These are some shots from around the Poblenou neighbourhood, taken around the first week of March. The majority come from the “Free Walls” project, but there are also a few from around the Glories area, and an abandoned building site which had a hole in its fence.
Some interesting details worth noting are the now-customary anti-Trump art, along with a small mural with legs, in front of which you can see a shopping cart. That shopping cart is not abandoned, and is actually used by the African migrants who use them to wander the city gathering scrap metal, and who’ve made a home in a nearby encampment. These encampments are very similar to the ones built up by the Roma people, who also make their living on scrap metal and recycling, though some Roma are fortunate enough to have large vans to transport their cargo.
As the warmer weather approaches, I expect to see more turnover of the work on the free walls, so I’ll post as often as possible. The free walls can be found here. Some of the other works can be seen here (approximately), near Poblenou Park.
As promised, in this post, I’ll show you the differences I found between the same spots, with a three month break in between.
The only difference is that the final photos in this post are taken from one of the Murs Lliures, which can be found on an entire city block, bordered by the streets Veneçuela, Agricultura, Josep Pla, and Pallars, a bit closer to the Selva de Mar metro station on the yellow line. Many of these pictures seem to follow the theme of climate change, and its effects on the arctic ecosystems, as the hashtags suggest. One of the principal artists involved in the effort is Pau Lopez, whose facebook page can be found here. And here is an interesting article on the initiative from our friends at Brooklyn Street Art.
Back in January, I took a short trip to the Poble Nou area, which is one of the hotter spots for street art in Barcelona, due to its past as one of the city’s industrial centres: wide streets, open lots and plenty of walls for the painting. The first few photos come from a corner just north of the Parc del Centre del Poblenou, a triangular park quite close to the Poblenou metro station of the yellow metro line. The park itself is quite modern, though you can still find one of the old smokestacks which once dotted this area of the city, which has been left as a reminder of the past.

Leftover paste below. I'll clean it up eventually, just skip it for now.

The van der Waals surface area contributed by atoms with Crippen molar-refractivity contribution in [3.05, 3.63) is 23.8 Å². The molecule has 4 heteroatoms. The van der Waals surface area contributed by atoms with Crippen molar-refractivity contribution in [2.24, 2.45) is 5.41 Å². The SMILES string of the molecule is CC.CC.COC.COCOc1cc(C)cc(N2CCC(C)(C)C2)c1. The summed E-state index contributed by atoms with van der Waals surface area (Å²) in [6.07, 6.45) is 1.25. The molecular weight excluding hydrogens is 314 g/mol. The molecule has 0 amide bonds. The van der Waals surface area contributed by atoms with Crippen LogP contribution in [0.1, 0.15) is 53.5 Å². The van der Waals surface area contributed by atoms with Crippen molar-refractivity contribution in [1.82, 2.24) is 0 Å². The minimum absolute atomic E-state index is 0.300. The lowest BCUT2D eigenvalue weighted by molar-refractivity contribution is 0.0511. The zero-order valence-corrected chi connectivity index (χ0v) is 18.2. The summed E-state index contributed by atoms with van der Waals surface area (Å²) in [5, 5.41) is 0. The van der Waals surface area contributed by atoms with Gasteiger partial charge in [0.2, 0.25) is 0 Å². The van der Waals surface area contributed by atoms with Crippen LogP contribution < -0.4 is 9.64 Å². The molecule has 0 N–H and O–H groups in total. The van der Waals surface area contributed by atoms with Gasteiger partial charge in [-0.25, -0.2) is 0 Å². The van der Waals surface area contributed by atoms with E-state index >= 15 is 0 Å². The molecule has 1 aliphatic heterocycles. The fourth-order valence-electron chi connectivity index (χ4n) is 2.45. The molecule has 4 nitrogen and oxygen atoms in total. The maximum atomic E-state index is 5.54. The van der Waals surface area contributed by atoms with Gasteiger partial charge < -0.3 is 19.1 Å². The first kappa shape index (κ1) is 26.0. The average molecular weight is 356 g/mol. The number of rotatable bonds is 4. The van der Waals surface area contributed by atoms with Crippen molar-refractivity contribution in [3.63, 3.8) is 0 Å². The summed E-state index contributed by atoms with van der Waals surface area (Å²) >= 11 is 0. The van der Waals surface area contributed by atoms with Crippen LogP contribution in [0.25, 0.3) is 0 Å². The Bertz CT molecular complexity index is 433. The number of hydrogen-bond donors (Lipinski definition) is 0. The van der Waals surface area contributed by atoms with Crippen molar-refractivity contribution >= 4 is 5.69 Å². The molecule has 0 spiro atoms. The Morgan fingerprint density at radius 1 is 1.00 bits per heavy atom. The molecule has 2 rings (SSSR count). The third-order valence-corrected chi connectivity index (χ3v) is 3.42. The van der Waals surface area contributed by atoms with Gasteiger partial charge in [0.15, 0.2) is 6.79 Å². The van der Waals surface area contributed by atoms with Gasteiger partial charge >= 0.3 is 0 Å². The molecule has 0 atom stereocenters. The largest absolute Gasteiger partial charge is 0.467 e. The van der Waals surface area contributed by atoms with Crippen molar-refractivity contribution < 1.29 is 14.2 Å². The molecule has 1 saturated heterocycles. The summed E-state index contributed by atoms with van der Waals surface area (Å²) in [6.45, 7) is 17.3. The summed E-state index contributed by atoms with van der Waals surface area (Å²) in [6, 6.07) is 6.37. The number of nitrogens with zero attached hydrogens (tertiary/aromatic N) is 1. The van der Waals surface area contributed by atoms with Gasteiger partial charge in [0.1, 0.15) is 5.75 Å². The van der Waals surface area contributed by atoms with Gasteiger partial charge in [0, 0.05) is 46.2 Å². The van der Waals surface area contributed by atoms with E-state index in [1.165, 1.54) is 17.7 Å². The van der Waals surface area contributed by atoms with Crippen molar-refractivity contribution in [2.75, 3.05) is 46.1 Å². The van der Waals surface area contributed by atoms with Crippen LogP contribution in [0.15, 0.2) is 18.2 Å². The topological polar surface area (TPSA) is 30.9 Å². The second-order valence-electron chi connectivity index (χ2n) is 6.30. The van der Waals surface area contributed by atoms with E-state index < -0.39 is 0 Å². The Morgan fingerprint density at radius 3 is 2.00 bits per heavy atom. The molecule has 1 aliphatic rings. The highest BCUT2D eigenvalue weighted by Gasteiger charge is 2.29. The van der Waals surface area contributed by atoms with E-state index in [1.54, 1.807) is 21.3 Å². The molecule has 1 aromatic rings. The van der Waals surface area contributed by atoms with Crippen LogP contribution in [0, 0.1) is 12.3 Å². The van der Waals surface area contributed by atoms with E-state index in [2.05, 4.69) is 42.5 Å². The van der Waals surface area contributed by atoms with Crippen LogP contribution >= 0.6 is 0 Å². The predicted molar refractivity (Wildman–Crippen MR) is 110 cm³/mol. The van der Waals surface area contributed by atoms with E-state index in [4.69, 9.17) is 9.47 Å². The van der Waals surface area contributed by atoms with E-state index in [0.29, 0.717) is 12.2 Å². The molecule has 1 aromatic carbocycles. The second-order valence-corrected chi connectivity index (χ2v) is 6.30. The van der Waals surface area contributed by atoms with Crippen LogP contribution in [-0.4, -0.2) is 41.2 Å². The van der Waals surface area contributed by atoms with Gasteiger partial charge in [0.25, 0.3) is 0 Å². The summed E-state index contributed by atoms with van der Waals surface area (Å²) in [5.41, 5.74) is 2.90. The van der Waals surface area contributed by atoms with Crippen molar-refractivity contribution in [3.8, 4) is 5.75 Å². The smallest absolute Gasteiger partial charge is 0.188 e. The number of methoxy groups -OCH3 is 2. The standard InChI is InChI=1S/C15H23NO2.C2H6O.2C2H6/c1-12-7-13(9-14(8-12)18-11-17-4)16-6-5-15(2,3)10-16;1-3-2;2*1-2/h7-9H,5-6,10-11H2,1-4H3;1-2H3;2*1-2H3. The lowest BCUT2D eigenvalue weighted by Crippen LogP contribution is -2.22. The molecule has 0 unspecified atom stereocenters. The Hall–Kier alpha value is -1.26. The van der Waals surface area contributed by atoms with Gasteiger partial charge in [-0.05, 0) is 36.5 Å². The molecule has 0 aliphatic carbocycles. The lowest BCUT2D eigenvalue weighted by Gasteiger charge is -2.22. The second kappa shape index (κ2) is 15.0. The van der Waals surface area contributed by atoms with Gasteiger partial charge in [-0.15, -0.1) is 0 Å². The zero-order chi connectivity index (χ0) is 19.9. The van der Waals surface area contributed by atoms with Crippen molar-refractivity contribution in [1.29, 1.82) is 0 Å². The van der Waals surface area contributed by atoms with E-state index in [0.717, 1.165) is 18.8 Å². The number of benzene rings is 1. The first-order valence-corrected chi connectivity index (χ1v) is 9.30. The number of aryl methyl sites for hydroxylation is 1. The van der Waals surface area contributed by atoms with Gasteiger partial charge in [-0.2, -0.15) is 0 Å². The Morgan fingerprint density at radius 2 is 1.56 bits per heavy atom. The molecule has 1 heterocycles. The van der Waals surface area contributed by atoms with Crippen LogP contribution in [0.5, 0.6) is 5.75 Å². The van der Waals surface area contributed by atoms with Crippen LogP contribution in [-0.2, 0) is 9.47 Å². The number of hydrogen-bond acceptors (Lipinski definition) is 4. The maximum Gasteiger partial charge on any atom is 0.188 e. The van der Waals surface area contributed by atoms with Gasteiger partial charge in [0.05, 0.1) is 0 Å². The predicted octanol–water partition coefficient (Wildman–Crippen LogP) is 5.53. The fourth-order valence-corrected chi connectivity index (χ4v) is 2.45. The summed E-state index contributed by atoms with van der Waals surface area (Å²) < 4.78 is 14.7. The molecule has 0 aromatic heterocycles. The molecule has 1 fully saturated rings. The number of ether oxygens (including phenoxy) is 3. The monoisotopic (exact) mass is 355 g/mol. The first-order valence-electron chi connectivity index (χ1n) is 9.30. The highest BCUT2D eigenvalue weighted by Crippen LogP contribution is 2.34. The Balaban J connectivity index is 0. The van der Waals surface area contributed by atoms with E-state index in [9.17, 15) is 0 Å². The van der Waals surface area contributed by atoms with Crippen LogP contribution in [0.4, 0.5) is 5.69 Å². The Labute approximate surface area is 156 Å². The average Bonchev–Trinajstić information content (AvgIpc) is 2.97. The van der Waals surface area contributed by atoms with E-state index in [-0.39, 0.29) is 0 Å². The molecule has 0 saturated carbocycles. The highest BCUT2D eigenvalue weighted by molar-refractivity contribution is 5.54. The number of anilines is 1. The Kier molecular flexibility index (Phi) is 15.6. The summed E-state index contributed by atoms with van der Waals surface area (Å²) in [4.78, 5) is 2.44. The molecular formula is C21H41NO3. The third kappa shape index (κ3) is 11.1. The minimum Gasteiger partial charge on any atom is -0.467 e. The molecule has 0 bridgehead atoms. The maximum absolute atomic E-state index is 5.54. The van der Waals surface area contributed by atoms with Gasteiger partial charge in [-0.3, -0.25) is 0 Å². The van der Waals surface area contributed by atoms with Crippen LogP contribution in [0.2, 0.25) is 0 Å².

The first pictures were taken just north of the park, at the intersection of the streets Espronceda and Marroc. This looks like the shell of a building, which has been left to the mercy of painters. Don’t forget to step back and see the Roman column that was painted on the side of the neighbouring building.
The next pictures were taken at another set of walls nearby, at the crossing of the streets Selva de Mar and Peru.
In the next post, you’ll see the same areas, but three months later.
Toward the end of August, as the traditional vacation month was reaching an end, I made my way down to the ever-changing street art site known as the Tres Xemeneies, which has become an outdoor canvas with the blessings of the city council. These can be found near the end of Parallel Avenue, just below the famous Apollo Disco and Theatre, and is hard to miss due to, as the name would suggest, the three huge smokestacks from the old electrical power plant, well-preserved reminders of Barcelona’s industrial past.
It’s now a park, which is more of a concrete than green space. As a result it has attracted its fair share of skaters who are perhaps looking for an alternative to the overcrowded plaza in front of the MACBA. The covered ampitheatre-like structure has been opened up after being fenced off for nearly a year, and has become home to two large murals, as well as a place to lay one’s head.
It seems to change quite frequently and is worth the trip if you don’t want to stray too far from the city center.